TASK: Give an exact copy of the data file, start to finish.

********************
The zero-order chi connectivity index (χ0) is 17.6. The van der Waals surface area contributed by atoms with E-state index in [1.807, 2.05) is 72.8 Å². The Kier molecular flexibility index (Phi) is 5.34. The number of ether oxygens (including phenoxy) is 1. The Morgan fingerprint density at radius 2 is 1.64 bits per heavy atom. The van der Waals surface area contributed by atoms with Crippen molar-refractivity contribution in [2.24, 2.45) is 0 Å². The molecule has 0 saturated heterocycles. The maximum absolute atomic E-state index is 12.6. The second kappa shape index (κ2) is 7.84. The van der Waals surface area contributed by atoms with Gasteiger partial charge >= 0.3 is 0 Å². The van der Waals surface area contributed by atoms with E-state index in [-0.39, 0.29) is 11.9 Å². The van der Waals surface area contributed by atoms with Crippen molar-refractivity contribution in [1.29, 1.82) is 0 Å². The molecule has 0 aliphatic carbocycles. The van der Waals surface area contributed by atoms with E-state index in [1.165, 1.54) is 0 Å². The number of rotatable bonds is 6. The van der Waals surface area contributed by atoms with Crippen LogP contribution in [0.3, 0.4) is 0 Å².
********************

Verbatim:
The zero-order chi connectivity index (χ0) is 17.6. The van der Waals surface area contributed by atoms with E-state index in [1.807, 2.05) is 72.8 Å². The Kier molecular flexibility index (Phi) is 5.34. The number of ether oxygens (including phenoxy) is 1. The Morgan fingerprint density at radius 2 is 1.64 bits per heavy atom. The van der Waals surface area contributed by atoms with Crippen molar-refractivity contribution in [2.24, 2.45) is 0 Å². The molecule has 0 saturated heterocycles. The maximum absolute atomic E-state index is 12.6. The second kappa shape index (κ2) is 7.84. The van der Waals surface area contributed by atoms with Gasteiger partial charge >= 0.3 is 0 Å². The van der Waals surface area contributed by atoms with E-state index in [-0.39, 0.29) is 11.9 Å². The van der Waals surface area contributed by atoms with Crippen molar-refractivity contribution in [1.29, 1.82) is 0 Å². The molecule has 0 aliphatic carbocycles. The van der Waals surface area contributed by atoms with E-state index in [1.165, 1.54) is 0 Å². The number of rotatable bonds is 6. The van der Waals surface area contributed by atoms with Crippen LogP contribution in [0.3, 0.4) is 0 Å².